Nuclear and radiological accident scenarios that significantly affect large areas of land are generally highly challenging and complex to address with the objective of optimized restoration and recovery of normal lifestyles to the extent possible. This is because each potentially applicable restoration option (countermeasure) is associated with a large number of case specific features or criteria, which can have positive and/or negative effects on the implementation outcome of that countermeasure. Such criteria could for example comprise the health effect or radiological impact (e.g., change in dose reduction to the population, incremental dose to countermeasure implementers), direct costs of the implementation (e.g., worker wages, equipment, consumables, transport, treatment and storage of any waste produced, and other monetary influences), environmental impact (e.g., risk of pollution of groundwater, impact on soil fertility, risk of erosion), legal impact (conflicts between the outcome or processes of the intervention and current legislation in the area), social impact (e.g., restrictions on further use of land and amenities, loss of income, communication needs) and ethical impact (e.g., equity in countermeasure implementation, and public consent) (Nisbet et al., 2010). Only few such criteria can, within some uncertainty bounds, be reasonably quantified in units (e.g., monetary) in a way that permits partial analysis of the relative desirability of each option in the specific case.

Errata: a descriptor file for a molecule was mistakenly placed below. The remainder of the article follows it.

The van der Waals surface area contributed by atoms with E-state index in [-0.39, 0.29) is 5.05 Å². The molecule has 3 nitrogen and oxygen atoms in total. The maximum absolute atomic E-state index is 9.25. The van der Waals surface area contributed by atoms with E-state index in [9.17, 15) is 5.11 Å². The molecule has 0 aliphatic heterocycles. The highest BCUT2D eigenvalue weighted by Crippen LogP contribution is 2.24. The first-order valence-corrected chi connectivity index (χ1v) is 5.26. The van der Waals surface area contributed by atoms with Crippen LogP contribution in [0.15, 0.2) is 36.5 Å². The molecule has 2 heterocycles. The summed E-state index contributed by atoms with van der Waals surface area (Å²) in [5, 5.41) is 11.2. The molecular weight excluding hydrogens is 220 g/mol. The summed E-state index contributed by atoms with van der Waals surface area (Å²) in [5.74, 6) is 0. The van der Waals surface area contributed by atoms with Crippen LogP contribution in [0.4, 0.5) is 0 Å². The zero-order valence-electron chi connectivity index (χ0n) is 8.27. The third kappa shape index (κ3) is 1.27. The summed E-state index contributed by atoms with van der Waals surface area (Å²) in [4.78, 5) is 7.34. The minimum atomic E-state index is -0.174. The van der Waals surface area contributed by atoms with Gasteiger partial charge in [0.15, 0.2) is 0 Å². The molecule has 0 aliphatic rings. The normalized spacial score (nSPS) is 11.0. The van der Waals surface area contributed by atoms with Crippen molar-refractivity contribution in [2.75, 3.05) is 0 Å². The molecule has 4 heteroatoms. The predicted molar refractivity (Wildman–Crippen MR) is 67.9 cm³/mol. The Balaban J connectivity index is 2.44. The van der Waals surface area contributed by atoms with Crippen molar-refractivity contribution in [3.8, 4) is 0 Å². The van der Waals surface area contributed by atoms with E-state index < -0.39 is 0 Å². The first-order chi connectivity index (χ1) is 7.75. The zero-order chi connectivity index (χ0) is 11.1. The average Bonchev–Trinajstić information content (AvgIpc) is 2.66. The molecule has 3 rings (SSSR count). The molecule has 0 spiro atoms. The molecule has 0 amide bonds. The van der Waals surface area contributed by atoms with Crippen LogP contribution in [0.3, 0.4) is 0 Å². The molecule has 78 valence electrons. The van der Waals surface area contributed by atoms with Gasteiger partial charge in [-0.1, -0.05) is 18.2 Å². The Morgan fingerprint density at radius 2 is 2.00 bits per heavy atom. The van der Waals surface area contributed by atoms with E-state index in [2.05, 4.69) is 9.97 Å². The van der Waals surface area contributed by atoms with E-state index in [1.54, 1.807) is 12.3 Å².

To facilitate the process of decision making, a number of scholars (see, e.g. Mustajoki et al., 2007) suggested to employ a systematic computer-based approach to examine the options, their features and the entire trade-off process involved in optimized decision making throughout all the facilitated interactions and discussions with stakeholders (representatives of individuals, groups or parties who are somehow affected by the decisions to be made, or in other ways have a share in them). MCDA (multiple-criteria decision analysis) is a computer-based method to evaluate multiple conflicting criteria in decision making (see more on its application in Hiete et al., 2010). In MCDA, a first step is to establish the aim for the particular scenario in question (context). Then the options that may potentially be used to reach the aim should be identified (intervention options). The next step would be to identify criteria for assessing the consequences of the individual options. A number of examples of such criteria were given above, in the first paragraph. Once the criteria are identified one needs to evaluate the consequences of the possible impact under each criterion and on this background to score the intervention options on the criteria. Each of these scores would often be based on a multitude of influencing factors, and it will, therefore, not be easy to have a full overview. Finally, weights are assigned to each of the criteria to express the relative importance of these. This process is challenging as weights are here given to more or less general features like “health effect”, “direct costs”, “social impact” and “environmental impact”, perhaps without the possibility of keeping it very clear in mind exactly which issues lay beneath in the specific case.